On Oct. 1 the entire veterans health care system changes, according veterans using the system.
Confusion remains despite the quickly approaching launch of the new VA Mission health care plan, not only among area veterans, but also county officials tasked with helping vets when they have health problems.
“We received a memo about a new plan called VA Mission that goes into effect Oct. 1,” said Tony Korzanaski, director of veterans affairs, Snyder County. But beyond that memo, he said, little detail is yet available. VA Mission replaces the Veterans Choice Program, initiated in 2014.
President Donald Trump signed the VA Mission Act in June to replace the Veterans Choice Program and expand private health care options amid a fight between the White House and Congress over how to pay for it.
“I can’t give you any details about the new plan, other than when it starts,” Korzanaski said, flatly. “Really, I wish I could tell you more.”
In the past, veterans’ chief complaints about VA health care involved timely scheduling of appointments, care and services.
According to the VA Mission Act, the Department of Veterans Affairs is required to coordinate timely care, including help for those who need VA medical services outside their region of residence.
The Act outlines a number of requirements, including making sure “veterans do not experience a lapse in health care services.”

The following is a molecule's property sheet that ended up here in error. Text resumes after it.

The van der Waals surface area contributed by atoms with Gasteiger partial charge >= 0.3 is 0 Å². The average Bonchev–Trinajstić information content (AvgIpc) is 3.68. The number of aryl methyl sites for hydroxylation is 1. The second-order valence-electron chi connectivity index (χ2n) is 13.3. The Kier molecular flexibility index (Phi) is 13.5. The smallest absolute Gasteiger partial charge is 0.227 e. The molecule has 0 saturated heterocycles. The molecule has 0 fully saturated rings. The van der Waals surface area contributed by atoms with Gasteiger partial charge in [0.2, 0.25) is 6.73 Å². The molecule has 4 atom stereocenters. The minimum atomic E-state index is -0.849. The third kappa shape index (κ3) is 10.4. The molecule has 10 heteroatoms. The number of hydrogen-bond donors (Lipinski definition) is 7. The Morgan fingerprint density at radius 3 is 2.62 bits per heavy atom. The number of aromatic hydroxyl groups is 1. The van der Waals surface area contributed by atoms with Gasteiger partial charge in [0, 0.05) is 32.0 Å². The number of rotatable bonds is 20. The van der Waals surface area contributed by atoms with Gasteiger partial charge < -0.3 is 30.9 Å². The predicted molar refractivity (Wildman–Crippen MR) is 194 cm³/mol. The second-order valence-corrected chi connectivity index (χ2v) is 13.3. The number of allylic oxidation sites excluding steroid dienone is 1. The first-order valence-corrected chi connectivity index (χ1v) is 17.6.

Under the VA Mission Act, the Department of Veterans Affairs is now required to provide, “access to community care if VA does not offer the care or services the veteran requires, VA does not operate a full-service medical facility in the state a veteran resides, and the veteran was eligible for care in the community under the 40-mile rule in the Veterans Choice Program” and when the veteran meets certain requirements.
To implement requirements under the Missian Act for the consolidated VA community care program, the VA began drafting the required regulations immediately, according to Curt Cashour, press secretary for the VA.
Regulations are targeted to be completed in the summer of 2019. In the meantime, the Mission Act includes an additional $5.2 billion in funding for the Veterans Choice Program to continue until June 6, 2019, while VA develops the regulations to implement the new consolidated community care program, Cashour said.